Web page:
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Title: The genomic landscape of molecular responses to natural drought stress in Panicum hallii

Environmental stress is a major driver of ecological community dynamics and agricultural productivity. This is especially true for soil water availability, because drought is the greatest abiotic inhibitor of worldwide crop yields. Here, we test the genetic basis of drought responses in the genetic model for C4 perennial grasses, Panicum hallii, through population genomics, field-scale gene-expression (eQTL) analysis, and comparison of two complete genomes. While gene expression networks are dominated by local cis-regulatory elements, we observe three genomic hotspots of unlinked trans-regulatory loci. These regulatory hubs are four times more drought responsive than the genome-wide average. Additionally, cis- and trans-regulatory networks are more likely to have opposing effects than expected under neutral evolution, supporting a strong influence of compensatory evolution and stabilizing selection. These results implicate trans-regulatory evolution as a driver of drought responses and demonstrate the potential for crop improvement in drought-prone regions through modification of gene regulatory networks.
Authors:
 [1] ; ORCiD logo [2] ;  [3] ; ORCiD logo [2] ; ORCiD logo [2] ;  [4] ;  [5] ;  [4] ;  [4] ;  [5] ; ORCiD logo [6] ;  [3] ;  [4] ;  [5] ; ORCiD logo [4] ; ORCiD logo [4] ;  [2] ;  [7] ; ORCiD logo [5] ;  [5] more »;  [5] ;  [8] ;  [8] ;  [9] ;  [2] ; ORCiD logo [10] ;  [4] « less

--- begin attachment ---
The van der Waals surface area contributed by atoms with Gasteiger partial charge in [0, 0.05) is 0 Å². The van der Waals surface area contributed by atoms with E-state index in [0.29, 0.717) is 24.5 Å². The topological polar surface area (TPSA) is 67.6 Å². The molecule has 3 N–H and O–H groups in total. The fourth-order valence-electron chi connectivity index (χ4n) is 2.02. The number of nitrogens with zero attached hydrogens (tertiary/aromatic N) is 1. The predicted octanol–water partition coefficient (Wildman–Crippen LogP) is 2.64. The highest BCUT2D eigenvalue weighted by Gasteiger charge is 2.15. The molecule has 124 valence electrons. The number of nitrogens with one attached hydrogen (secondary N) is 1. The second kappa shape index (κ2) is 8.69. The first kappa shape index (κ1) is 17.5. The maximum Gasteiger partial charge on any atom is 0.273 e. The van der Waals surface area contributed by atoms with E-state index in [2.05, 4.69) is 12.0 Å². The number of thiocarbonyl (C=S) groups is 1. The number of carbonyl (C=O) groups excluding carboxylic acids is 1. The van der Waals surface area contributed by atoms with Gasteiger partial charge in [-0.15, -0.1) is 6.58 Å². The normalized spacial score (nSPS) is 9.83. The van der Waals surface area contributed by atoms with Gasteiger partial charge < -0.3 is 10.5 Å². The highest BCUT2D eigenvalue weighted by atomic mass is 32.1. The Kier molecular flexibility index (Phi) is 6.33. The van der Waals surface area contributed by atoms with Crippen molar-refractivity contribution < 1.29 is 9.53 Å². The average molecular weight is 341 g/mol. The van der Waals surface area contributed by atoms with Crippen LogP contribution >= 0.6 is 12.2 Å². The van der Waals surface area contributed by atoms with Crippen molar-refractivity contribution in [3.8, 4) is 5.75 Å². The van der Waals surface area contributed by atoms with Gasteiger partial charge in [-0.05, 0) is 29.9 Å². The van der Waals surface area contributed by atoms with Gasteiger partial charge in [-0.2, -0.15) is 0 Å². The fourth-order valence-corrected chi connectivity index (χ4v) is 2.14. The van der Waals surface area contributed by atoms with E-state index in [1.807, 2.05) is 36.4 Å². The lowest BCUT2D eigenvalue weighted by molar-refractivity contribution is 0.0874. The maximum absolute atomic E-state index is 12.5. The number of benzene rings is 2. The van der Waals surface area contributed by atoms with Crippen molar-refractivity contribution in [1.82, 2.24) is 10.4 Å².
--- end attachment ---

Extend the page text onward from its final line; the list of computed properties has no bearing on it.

1. HudsonAlpha Institute for Biotechnology, Huntsville, AL (United States); The Univ. of Texas, Austin, TX (United States)
  2. HudsonAlpha Institute for Biotechnology, Huntsville, AL (United States)
  3. Michigan State Univ., East Lansing, MI (United States)
  4. The Univ. of Texas, Austin, TX (United States)
  5. USDOE Joint Genome Institute (JGI), Walnut Creek, CA (United States)
  6. USDOE Joint Genome Institute (JGI), Walnut Creek, CA (United States); Zymergen Inc, Emeryville, CA (United States)
  7. The Univ. of Texas, Austin, TX (United States); Kazan Federal University, Kazan (Russia)
  8. Univ. of Arizona, Tucson, AZ (United States)
  9. Univ. of California, Berkeley, CA (United States)
  10. HudsonAlpha Institute for Biotechnology, Huntsville, AL (United States); USDOE Joint Genome Institute (JGI), Walnut Creek, CA (United States)
Publication Date:
Grant/Contract Number:
SC0018409
Type:
Accepted Manuscript
Journal Name:
Nature Communications
Additional Journal Information:
Journal Volume: 9; Journal Issue: 1; Journal ID: ISSN 2041-1723
Publisher:
Nature Publishing Group
Research Org:
Univ. of Wisconsin, Madison, WI (United States). Great Lakes Bioenergy Research Center
Sponsoring Org:
USDOE Office of Science (SC), Biological and Environmental Research (BER) (SC-23)
Country of Publication:
United States
Language:
English
Subject:
54 ENVIRONMENTAL SCIENCES; 59 BASIC BIOLOGICAL SCIENCES; adaptation; cis; trans; eQTL; plasticity; GxE; compensatory evolution
OSTI Identifier:
1506428

Lovell, John T., Jenkins, Jerry, Lowry, David B., Mamidi, Sujan, Sreedasyam, Avinash, Weng, Xiaoyu, Barry, Kerrie, Bonnette, Jason, Campitelli, Brandon, Daum, Chris, Gordon, Sean P., Gould, Billie A., Khasanova, Albina, Lipzen, Anna, MacQueen, Alice, Palacio-Mejía, Juan Diego, Plott, Christopher, Shakirov, Eugene V., Shu, Shengqiang, Yoshinaga, Yuko, Zane, Matt, Kudrna, Dave, Talag, Jason D., Rokhsar, Daniel, Grimwood, Jane, Schmutz, Jeremy, and Juenger, Thomas E.. The genomic landscape of molecular responses to natural drought stress in Panicum hallii. United States: N. p., Web. doi:10.1038/s41467-018-07669-x.